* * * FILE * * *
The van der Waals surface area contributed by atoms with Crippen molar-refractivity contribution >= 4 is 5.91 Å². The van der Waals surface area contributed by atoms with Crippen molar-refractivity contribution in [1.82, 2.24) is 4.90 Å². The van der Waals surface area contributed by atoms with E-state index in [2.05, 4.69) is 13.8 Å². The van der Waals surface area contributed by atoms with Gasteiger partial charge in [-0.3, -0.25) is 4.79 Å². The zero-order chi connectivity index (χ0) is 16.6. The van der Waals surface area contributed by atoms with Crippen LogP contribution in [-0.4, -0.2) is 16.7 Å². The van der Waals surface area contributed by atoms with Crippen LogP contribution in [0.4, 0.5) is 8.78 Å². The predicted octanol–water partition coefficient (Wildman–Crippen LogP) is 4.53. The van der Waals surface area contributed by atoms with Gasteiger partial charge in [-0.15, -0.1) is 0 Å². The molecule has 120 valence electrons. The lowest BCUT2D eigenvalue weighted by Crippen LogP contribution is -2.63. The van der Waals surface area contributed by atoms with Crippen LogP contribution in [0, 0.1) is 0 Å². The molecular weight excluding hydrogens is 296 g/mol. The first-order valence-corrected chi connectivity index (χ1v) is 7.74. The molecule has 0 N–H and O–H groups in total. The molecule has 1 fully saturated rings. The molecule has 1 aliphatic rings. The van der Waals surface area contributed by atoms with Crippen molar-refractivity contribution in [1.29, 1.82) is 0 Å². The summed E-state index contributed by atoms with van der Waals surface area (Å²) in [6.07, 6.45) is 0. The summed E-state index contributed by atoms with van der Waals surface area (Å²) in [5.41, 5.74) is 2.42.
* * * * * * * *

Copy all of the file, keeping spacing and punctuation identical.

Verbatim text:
The van der Waals surface area contributed by atoms with Crippen molar-refractivity contribution >= 4 is 5.91 Å². The van der Waals surface area contributed by atoms with Crippen molar-refractivity contribution in [1.82, 2.24) is 4.90 Å². The van der Waals surface area contributed by atoms with E-state index in [2.05, 4.69) is 13.8 Å². The van der Waals surface area contributed by atoms with Gasteiger partial charge in [-0.3, -0.25) is 4.79 Å². The zero-order chi connectivity index (χ0) is 16.6. The van der Waals surface area contributed by atoms with Crippen LogP contribution in [-0.4, -0.2) is 16.7 Å². The van der Waals surface area contributed by atoms with Crippen LogP contribution in [0.4, 0.5) is 8.78 Å². The predicted octanol–water partition coefficient (Wildman–Crippen LogP) is 4.53. The van der Waals surface area contributed by atoms with Gasteiger partial charge in [-0.15, -0.1) is 0 Å². The molecule has 120 valence electrons. The lowest BCUT2D eigenvalue weighted by Crippen LogP contribution is -2.63. The van der Waals surface area contributed by atoms with Crippen LogP contribution in [0, 0.1) is 0 Å². The molecular weight excluding hydrogens is 296 g/mol. The first-order valence-corrected chi connectivity index (χ1v) is 7.74. The molecule has 0 N–H and O–H groups in total. The molecule has 1 fully saturated rings. The molecule has 1 aliphatic rings. The van der Waals surface area contributed by atoms with Crippen molar-refractivity contribution in [1.29, 1.82) is 0 Å². The summed E-state index contributed by atoms with van der Waals surface area (Å²) in [6.07, 6.45) is 0. The summed E-state index contributed by atoms with van der Waals surface area (Å²) in [5.41, 5.74) is 2.42.